Active portfolio managers must simultaneously maximise excess returns (over benchmarks), limit risk and observe constraints on, for example, tracking errors (TRs), betas and asset weights.
Determining the range of possible risk and returns attainable by such constrained portfolios is of interest to active portfolio managers. Weight restrictions reduce the range of achievable returns. This work demonstrates the magnitude of these reductions.
This research installs and augments an approach that ascertains the effect on a TR (active) constrained portfolio in absolute risk–return space. The effects are displayed in risk–return space, demonstrating the impact on such constraints.
A theoretical approach to plot the constant TR frontier was used. Theoretical and quantitative analytical approaches to establish changes in the constant TR frontier on a simulated (but highly stylistic) market portfolios were also employed.
Considerable reduction is observed in possible investable portfolios, even for limited asset weight restrictions. This effect is amplified if multiple restrictions are imposed simultaneously, driven by both a reduced area in risk–return space enclosed by the constant TR frontier and changes in the frontier longaxis slope.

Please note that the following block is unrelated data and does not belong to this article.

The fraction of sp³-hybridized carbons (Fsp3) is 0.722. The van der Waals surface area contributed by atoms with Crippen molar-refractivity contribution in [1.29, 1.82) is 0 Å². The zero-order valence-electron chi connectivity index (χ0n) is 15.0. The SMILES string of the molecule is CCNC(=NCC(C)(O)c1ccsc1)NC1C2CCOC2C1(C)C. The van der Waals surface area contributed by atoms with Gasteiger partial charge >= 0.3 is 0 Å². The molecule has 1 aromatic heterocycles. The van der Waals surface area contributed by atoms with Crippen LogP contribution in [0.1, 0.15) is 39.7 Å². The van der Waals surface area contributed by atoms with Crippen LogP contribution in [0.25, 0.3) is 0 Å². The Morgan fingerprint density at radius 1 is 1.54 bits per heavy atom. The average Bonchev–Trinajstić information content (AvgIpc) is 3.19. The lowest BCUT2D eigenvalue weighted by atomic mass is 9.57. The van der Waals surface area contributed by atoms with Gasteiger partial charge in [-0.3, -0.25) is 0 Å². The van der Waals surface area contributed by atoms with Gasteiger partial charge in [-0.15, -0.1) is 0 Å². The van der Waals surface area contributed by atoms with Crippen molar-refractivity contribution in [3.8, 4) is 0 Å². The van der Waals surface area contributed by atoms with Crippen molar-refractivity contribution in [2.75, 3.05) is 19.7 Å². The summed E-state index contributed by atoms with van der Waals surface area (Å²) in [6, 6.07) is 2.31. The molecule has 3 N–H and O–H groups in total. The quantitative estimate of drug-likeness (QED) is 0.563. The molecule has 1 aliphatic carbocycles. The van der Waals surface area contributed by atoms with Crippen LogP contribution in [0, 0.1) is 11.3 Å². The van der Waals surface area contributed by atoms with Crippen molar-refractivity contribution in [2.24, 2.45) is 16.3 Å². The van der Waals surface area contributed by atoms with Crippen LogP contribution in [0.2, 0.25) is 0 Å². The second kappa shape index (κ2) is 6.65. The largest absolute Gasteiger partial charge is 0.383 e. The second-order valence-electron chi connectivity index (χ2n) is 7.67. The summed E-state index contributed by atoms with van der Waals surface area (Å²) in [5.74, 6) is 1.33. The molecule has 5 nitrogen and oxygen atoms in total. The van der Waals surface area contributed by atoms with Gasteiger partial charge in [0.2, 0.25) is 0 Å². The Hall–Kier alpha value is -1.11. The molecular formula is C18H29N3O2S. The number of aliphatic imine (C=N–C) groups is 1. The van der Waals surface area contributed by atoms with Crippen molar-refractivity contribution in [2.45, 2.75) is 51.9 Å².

The change in the longaxis slope sign is also a feature of changing economic conditions, thereby acting as an early warning signal with associated ramifications for asset managers.
The combined effects on active portfolio performance of TR and asset weight constraints have not been investigated and demonstrated before.
Passive investment attempts to match the performance of certain market indices rather than attempting to outperform these through specific stock assessment and selection. Active investment managers invest in funds whose constituents’ worth are independently assessed, whereas their passive counterparts construct portfolios of market indices in the proportion they are held in the specific index and rebalance these proportions as the market changes.